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Re: What is the meaning of the import statement?

From: Milan Trninic <mtrninic@galdosinc.com>
Date: Fri, 1 Nov 2002 00:22:38 -0800
Message-ID: <033901c2817f$d751b0c0$33d45318@naissus>
To: <holstege@mathling.com>, <www-xml-schema-comments@w3.org>, <xmlschema-dev@w3.org>
Cc: "At Galdos" <mtrninic@galdosinc.com>


thank you very much for the response. But I think that my problem is still

The incosistency that bothers me is the following:

1. When it comes to importing the definitions, the processors are using the
schema location information. It may be the "default" schema location in the
schemaLocation attribute, or it may be the schema location information
provided externally, by the parser. I guess there might be other ways. But
it is the schema location information, not the namespace.

2. When it comes to deciding whether to import more definitions (at the
moment when parser encounters subsequent import statements), the decision is
made solely based on the namespace; the information about the schema
location is completelly ignored.

My objection is that the step 2 should be based on schema location as well
(and it could be the same way as in step 1, i.e. the schemaLocation is the
default, but processors may override it). That would mean that same
"physical" definition collections (schema files, URIs that resolve to
<schema> element, etc...) are not imported twice.

The other way around is to change the step 1 to be based on the same
information as step 2 (namespace) - this is less preferable.

Anyways, what happens is that if you import only a subset of schemas from a
namespace, you cannot import the rest anymore. And this is true even if you
place those imports in different files, like so:

schema A.xsd (namespace=abc)
    include subschema1.xsd
    include subschema2.xsd

     import my namespace, schemaLocation=subset1.xsd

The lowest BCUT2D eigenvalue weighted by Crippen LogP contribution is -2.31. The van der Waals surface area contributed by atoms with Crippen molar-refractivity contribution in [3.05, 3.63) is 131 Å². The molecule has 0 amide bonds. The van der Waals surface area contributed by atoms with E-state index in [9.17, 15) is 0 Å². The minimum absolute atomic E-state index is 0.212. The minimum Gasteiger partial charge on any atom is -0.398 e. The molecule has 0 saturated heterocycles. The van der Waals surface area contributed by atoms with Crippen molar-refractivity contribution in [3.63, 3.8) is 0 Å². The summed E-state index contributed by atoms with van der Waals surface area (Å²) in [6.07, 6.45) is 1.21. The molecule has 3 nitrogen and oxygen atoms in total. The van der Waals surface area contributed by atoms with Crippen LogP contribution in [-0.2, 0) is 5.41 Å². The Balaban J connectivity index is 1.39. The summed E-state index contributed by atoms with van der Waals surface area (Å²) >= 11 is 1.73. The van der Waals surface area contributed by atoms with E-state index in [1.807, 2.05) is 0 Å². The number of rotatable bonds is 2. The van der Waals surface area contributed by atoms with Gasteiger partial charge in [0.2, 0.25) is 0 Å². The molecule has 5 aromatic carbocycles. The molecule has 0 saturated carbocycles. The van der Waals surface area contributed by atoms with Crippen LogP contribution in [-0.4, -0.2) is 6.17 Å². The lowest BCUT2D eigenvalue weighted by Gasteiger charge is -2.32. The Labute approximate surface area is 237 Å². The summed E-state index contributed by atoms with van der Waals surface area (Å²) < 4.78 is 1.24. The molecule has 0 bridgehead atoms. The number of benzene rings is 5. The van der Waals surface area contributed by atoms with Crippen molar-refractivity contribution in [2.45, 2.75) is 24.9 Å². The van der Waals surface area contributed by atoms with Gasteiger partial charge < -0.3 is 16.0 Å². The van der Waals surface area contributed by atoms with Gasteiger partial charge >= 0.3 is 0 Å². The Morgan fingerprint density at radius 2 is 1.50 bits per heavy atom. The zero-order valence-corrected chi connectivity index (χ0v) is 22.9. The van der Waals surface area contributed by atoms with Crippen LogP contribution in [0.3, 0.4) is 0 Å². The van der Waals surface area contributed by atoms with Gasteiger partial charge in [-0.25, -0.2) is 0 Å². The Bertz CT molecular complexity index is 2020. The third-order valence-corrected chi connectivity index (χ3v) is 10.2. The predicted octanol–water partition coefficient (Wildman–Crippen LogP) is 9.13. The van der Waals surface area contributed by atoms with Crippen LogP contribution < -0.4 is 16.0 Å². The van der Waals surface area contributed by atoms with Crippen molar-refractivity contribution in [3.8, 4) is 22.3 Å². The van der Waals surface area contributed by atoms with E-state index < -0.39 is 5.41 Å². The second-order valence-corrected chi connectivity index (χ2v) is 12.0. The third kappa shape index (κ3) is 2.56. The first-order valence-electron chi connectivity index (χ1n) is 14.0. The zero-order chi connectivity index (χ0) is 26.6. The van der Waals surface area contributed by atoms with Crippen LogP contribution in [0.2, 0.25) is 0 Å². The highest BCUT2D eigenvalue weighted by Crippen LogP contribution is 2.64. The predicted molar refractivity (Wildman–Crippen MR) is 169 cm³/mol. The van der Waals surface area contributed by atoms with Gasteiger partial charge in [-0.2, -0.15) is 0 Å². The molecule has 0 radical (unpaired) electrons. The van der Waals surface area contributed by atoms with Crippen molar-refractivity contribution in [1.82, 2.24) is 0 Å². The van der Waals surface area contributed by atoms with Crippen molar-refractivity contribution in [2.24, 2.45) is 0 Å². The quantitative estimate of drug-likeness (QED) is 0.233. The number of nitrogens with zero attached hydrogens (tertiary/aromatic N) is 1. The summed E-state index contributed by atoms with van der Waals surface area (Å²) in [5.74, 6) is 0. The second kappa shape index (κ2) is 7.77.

import my namespace, schemaLocation=subset2.xsd

subset2 will never be imported since the "my" namespace has already been
imported in subschema1.xsd, so every other import statement of the "my"
namespace is ignored. The specification actually says that the processor may
go either way, but at least one of the most popular processor is working
exactly in the way I've described.



----- Original Message -----
From: "Mary Holstege" <holstege@mathling.com>
To: "Milan Trninic" <mtrninic@galdosinc.com>
Sent: Thursday, October 31, 2002 12:04 PM
Subject: Re: What is the meaning of the import statement?

> The schemaLocation is optional on import under the general operating
> for binding schemas to namespaces that a schema processor may not wish to
> dereference a specific URI it found in a document, but may have a cache,
> have built-in schemas, or who knows what. import really says "I'm going to
> refer to definitions in this namespace" the schemaLocation is a hint just
as it
> is in the instance document.
> If you want to partitition a schema into a bunch of separate files, then
> modularity construct you're looking for is include, which has a location.
> There are a number of ways to manage this, but one pattern I use a lot is
> something like this:
> root schema for namespace A:
>     include fileA1 and fileA2, both of which are (partial) schemas for
>     namespace A
> root schema for namespace B:
>     includes fileB1 and fileB2, both of which are (partial) schemas for
>     namespace B
> application schema 1
>     import namespace A
> application schema 2
>     import namespace A
>     import namespace B
> and so on.
> Another way to manage this is to have the includes pushed up a level:
> schema 1
>     include A1
> schema 2
>     include A1
>     include A2
> schema 3
>     include A1
>     inlcude A3
> and so forth
> I find the latter approach is usually more appropriate when there is only
> really one namespace and the schemas 1 through 3 are for different logical
> subparts of the namespace. So, for example, A1 may have some base level
> definitions, A2 may have some that only apply in some cases, A3 some that
> in others.
> //Mary
Received on Friday, 1 November 2002 03:22:58 UTC

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